General Motors still failed to disclose vital information about its ignition-switch recall even after Mary Barra sat as its new chief executive, according to newly released December e-mails by the carmaker. The e-mails weren’t included the 315-page report prepared by former United States Attorney Anton Valukas and released on June 5.
The December e-mails detailed the carmaker’s efforts to order hundreds of thousands of replacement parts and showed that GM knows was an issue that time that it hadn’t yet reported to the United States National Highway Traffic Safety Administration. US law requires carmakers to report safety-related defects within five days.
The e-mails showed that in mid-December, or two months before GM informed owners about the faulty ignition switch, GM was already in contact with its supplier to have a better part go into production. That piece of information wasn’t disclosed to the NHTSA and wasn’t included in Valukas report. GM, however, said that its reporting system needed reform.
GM spokesman Alan Adler told Bloomberg in an e-mail that the carmaker has reorganized its entire safety investigation and decision process and now has “more investigators, move issues more quickly and make decisions with better data.”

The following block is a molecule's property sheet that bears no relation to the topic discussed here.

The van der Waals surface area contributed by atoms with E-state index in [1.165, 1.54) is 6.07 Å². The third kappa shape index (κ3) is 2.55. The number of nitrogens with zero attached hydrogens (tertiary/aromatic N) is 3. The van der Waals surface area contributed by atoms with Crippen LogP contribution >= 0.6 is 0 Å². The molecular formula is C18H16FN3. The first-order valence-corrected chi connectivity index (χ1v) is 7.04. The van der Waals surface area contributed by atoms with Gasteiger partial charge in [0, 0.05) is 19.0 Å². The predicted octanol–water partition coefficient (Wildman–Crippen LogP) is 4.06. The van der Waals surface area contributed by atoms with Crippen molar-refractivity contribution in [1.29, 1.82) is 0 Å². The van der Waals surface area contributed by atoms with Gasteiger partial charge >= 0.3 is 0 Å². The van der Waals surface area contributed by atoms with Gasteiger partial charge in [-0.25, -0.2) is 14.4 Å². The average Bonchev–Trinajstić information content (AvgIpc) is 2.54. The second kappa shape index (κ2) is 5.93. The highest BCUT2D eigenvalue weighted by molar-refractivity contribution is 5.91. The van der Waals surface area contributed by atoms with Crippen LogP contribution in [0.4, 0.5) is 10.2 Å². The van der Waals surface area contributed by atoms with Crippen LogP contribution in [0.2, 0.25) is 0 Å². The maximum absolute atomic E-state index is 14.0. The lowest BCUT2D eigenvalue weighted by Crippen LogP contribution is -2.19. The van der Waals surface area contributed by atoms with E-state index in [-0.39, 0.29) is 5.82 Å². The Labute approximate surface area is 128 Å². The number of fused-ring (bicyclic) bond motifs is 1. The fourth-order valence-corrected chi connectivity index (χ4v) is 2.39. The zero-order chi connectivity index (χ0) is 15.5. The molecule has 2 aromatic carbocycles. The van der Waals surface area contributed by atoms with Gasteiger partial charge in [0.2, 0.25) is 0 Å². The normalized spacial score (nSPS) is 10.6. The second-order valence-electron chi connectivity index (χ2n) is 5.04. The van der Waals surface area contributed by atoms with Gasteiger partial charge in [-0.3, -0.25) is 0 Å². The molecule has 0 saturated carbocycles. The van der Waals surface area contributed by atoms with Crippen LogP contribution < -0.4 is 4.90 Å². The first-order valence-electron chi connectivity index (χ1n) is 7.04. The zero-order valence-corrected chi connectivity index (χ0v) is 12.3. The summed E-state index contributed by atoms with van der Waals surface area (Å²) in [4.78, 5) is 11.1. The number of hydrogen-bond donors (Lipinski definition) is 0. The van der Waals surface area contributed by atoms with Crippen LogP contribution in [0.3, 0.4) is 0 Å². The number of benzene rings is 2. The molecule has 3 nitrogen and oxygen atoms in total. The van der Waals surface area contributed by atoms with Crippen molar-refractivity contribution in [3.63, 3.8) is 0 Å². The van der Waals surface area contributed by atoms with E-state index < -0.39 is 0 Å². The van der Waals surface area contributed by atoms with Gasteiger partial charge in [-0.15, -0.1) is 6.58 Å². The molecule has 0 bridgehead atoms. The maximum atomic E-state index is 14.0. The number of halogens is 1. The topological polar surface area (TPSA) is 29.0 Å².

GM’s latest disclosures highlight the fact that the carmaker remained uncertain whether it should report to the NHTSA that its vehicles had a potential safety issue.
The disclosures also give rise to questions whether GM provides all related information to Valukas, who the carmaker tapped to study delays in the recall decision.
David Cole, chairman emeritus of the Center for Automotive Research, told Bloomberg that the GM case has become similar to Watergate, where the cover-up became worse than the problem. “What crack did this fall into and why was it not really recognized far earlier?” he asked.
Just recently, GM disclosed that is tapping the power of the Internet to have owners of older small cars affected by the faulty ignition switch recall to bring their units in to replace defective parts.
GM has been campaigning to bring in around 2.2 million affected cars in the US into dealerships to fix the issue. GM has spent months tracking down contact information and mailing recall notices. However, around 1 million of the cars were still a no-show and remained unfixed. GM calls the owners of these unrepaired cars as the "unengaged audience." To reach them, GM is using the power of the Internet. This unengaged audience only needs to click on an ad urging them to have their faulty ignition switches replaced before something bad happens.
GM’s latest digital-marketing campaign is being done in collaboration with analytics firm Acxiom Corp., to place recall ads that reach a majority of those unengaged audience on popular sites such as Facebook.